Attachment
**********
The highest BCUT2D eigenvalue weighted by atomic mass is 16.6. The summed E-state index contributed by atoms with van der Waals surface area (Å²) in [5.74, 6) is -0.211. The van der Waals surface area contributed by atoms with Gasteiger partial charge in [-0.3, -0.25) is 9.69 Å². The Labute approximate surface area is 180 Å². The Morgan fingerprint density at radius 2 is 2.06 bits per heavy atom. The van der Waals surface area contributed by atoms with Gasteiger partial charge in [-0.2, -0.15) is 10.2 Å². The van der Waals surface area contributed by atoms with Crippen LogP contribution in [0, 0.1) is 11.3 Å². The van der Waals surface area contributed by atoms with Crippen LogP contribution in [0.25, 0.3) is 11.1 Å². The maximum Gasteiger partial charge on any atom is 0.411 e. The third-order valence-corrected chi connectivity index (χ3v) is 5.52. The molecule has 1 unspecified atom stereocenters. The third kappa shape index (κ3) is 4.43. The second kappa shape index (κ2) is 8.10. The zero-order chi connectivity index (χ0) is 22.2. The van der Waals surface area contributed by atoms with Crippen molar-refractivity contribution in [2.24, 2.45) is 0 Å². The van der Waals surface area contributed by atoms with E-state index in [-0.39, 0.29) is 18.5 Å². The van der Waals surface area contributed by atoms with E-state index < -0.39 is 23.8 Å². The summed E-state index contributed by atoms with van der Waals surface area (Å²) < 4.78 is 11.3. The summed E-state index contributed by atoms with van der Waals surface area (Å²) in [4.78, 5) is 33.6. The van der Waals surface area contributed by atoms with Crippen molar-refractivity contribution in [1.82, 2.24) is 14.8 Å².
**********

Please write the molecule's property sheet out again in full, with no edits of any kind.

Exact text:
The highest BCUT2D eigenvalue weighted by atomic mass is 16.6. The summed E-state index contributed by atoms with van der Waals surface area (Å²) in [5.74, 6) is -0.211. The van der Waals surface area contributed by atoms with Gasteiger partial charge in [-0.3, -0.25) is 9.69 Å². The Labute approximate surface area is 180 Å². The Morgan fingerprint density at radius 2 is 2.06 bits per heavy atom. The van der Waals surface area contributed by atoms with Gasteiger partial charge in [-0.2, -0.15) is 10.2 Å². The van der Waals surface area contributed by atoms with Crippen LogP contribution in [0, 0.1) is 11.3 Å². The van der Waals surface area contributed by atoms with Crippen LogP contribution in [0.25, 0.3) is 11.1 Å². The maximum Gasteiger partial charge on any atom is 0.411 e. The third-order valence-corrected chi connectivity index (χ3v) is 5.52. The molecule has 1 unspecified atom stereocenters. The third kappa shape index (κ3) is 4.43. The second kappa shape index (κ2) is 8.10. The zero-order chi connectivity index (χ0) is 22.2. The van der Waals surface area contributed by atoms with Crippen molar-refractivity contribution in [2.24, 2.45) is 0 Å². The van der Waals surface area contributed by atoms with E-state index in [-0.39, 0.29) is 18.5 Å². The van der Waals surface area contributed by atoms with E-state index < -0.39 is 23.8 Å². The summed E-state index contributed by atoms with van der Waals surface area (Å²) < 4.78 is 11.3. The summed E-state index contributed by atoms with van der Waals surface area (Å²) in [4.78, 5) is 33.6. The van der Waals surface area contributed by atoms with Crippen molar-refractivity contribution in [1.82, 2.24) is 14.8 Å².